February 27, 2014
PandoDaily and TheWrap are among those reporting that visual effects industry workers are planning a demonstration outside the Dolby Theatre in Hollywood during Sunday’s Academy Awards to protest ongoing efforts to send post-production work overseas. The group believes that offshoring has led to a slow collapse of the VFX industry in the U.S. While there was little the effects industry could do about this in the past, it may now be armed with a new weapon based on the MPAA’s attempts to combat Internet piracy.
“The fight between the studios and the tech wizards who actually make movies possible is not new,” reports Pando. “Encouraged by ever-rising subsidies available overseas, the movie industry has for years been shipping millions of dollars of digital work outside the U.S. This kind of work is vulnerable to such offshoring because it can be done anywhere, even if logistics demand that much of the physical shooting remain in New York or Los Angeles.”
“The amazing irony is that while 47 of the top 50 films of all time are visual effects driven and billions of dollars of profits are generated yearly, the actual people who create the work are becoming an endangered species in California,” wrote Eric Roth, executive director of the Visual Effects Society, in the group’s Open Letter — Call To Action.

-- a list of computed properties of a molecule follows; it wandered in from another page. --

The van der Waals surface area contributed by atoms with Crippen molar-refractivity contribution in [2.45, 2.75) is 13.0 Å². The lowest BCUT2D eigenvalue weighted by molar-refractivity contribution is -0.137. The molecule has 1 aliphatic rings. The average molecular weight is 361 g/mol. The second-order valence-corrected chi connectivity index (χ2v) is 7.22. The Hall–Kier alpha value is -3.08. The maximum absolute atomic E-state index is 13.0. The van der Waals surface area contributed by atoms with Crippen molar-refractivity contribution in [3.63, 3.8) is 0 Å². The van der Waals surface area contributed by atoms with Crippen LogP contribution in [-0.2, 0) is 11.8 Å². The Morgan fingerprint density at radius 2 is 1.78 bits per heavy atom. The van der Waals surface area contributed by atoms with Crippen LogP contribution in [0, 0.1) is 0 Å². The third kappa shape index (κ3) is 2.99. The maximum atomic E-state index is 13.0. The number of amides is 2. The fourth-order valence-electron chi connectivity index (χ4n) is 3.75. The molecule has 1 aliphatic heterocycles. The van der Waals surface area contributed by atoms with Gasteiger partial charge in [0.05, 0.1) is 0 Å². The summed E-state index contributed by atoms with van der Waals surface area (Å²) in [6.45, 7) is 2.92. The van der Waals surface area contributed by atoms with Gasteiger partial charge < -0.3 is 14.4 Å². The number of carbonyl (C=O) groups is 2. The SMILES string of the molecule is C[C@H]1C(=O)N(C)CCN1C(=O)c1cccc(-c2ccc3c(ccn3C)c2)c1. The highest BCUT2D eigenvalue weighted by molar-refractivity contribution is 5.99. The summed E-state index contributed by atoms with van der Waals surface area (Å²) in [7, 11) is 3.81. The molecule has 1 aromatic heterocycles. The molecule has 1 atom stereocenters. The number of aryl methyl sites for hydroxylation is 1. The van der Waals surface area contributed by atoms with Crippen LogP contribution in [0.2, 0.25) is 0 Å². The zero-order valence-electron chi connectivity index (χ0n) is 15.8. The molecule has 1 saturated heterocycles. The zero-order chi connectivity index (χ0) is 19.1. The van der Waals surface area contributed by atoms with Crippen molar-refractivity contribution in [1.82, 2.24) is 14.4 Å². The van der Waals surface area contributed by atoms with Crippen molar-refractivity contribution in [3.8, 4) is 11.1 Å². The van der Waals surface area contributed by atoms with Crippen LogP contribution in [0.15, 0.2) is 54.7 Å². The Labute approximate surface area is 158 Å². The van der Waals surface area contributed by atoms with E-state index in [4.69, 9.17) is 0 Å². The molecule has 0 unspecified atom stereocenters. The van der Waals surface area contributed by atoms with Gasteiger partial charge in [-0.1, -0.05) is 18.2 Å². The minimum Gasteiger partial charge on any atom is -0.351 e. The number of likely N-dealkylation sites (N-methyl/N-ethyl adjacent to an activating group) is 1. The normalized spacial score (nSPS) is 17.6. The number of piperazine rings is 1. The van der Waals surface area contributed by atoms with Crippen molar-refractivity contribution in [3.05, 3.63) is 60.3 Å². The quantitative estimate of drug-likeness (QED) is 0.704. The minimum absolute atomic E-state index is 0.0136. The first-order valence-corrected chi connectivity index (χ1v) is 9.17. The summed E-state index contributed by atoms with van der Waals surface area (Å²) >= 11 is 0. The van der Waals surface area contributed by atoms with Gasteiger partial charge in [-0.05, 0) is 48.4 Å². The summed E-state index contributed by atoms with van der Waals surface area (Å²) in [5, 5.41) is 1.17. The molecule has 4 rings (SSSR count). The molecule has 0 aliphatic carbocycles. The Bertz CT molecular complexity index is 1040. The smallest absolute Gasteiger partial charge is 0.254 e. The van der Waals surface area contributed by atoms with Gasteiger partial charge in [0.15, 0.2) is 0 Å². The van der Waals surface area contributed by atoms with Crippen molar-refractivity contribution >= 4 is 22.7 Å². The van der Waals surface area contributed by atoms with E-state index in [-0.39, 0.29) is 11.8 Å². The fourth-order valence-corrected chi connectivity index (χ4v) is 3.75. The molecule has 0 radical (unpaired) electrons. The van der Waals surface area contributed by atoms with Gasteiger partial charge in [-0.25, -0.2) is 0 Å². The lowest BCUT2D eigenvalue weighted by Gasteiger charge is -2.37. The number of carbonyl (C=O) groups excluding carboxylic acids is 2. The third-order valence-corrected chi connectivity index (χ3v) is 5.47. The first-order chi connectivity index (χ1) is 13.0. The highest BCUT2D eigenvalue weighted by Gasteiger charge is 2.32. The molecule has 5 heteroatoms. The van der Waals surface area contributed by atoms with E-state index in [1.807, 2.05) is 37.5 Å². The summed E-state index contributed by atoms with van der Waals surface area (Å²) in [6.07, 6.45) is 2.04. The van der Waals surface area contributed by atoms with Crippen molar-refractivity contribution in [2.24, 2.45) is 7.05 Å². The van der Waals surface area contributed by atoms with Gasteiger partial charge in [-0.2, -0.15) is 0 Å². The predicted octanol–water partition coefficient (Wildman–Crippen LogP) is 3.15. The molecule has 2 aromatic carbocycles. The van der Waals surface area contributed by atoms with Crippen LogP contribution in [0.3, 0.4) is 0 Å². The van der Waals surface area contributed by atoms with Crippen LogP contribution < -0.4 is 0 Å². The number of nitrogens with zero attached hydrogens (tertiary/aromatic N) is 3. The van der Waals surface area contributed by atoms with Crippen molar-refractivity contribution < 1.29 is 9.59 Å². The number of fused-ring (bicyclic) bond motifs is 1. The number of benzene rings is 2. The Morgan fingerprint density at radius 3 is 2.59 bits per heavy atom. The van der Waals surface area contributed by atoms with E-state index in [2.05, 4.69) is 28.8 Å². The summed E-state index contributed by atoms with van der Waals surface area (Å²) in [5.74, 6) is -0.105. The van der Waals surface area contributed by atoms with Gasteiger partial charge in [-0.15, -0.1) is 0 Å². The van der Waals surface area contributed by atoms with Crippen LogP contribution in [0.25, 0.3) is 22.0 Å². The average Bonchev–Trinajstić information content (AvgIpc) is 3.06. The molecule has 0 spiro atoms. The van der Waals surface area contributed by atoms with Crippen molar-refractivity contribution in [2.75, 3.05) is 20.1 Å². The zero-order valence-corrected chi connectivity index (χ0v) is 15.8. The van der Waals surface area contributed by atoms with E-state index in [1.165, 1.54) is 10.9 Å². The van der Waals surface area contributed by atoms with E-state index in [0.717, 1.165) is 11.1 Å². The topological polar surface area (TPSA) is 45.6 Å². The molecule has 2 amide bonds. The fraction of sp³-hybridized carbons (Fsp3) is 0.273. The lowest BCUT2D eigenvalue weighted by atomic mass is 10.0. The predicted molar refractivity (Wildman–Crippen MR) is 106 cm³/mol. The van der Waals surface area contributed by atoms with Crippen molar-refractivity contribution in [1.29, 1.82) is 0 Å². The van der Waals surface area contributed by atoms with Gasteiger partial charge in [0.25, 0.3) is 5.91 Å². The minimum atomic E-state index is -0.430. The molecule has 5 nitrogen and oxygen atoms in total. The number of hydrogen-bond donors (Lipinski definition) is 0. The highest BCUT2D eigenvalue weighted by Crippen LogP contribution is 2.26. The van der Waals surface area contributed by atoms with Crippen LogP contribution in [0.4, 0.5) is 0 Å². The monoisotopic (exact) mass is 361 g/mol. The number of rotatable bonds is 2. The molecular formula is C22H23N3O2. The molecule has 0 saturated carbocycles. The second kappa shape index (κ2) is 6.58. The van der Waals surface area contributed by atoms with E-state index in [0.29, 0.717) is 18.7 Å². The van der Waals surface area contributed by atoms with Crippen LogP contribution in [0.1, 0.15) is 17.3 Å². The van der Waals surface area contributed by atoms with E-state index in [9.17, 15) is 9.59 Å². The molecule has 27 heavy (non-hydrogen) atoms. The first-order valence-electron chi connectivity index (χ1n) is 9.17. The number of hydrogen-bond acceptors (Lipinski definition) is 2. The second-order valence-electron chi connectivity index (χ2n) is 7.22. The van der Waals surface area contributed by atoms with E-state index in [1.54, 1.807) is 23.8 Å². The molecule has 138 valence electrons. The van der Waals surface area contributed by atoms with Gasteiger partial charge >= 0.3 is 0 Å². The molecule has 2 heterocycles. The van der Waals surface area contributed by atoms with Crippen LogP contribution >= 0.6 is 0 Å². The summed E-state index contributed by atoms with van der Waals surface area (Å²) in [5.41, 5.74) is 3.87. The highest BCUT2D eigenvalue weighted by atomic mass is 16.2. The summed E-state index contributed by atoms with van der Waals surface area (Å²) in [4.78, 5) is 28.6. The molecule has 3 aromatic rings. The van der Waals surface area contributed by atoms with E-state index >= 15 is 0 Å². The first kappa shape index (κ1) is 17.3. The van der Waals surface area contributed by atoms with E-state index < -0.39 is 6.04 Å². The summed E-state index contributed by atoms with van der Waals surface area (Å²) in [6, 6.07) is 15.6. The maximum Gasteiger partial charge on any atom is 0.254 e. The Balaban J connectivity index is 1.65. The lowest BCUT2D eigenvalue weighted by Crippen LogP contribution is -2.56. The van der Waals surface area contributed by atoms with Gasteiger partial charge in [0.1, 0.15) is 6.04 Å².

Daniel Lay, animator and blogger behind VFX Soldier, enlisted a Washington law firm to explore legal options to fight the MPAA.
“In a twist that seems crafted by professional scriptwriters, they discovered a legal document submitted by the MPAA just two weeks ago, when the organization decided to weigh in on an seemingly inconsequential International Trade Commission case involving 3D printers,” notes Pando. “In that filing… the MPAA argued that digital goods should be considered imports and therefore subject to the stringent copyright protections the big studios so desperately want.”
Lay’s attorneys suggest that the MPAA’s position has implications for offshored post-production workers (if movies are recognized as imports then so can post-production).
“In other words,” Pando explains, “emboldened by the MPAA’s filing, the visual effects workers are now in a position to use the big studios’ own arguments to compel the government to slap trade tariffs on those studios’ own productions in high-subsidy countries.”
Last year, some 400 protestors gathered outside the Oscars after Rhythm & Hues had filed for bankruptcy. This year’s VFX March in March protest, organized by Lay, is aiming for a larger turnout.
“We’re trying to focus on the destructive impact of the subsidies race,” Lay told TheWrap. “We want to broaden it to include musicians and grips and others who are being drastically effected. It’s great that there’s an Oscar party going on, but a lot of us are being hurt by this subsidy.”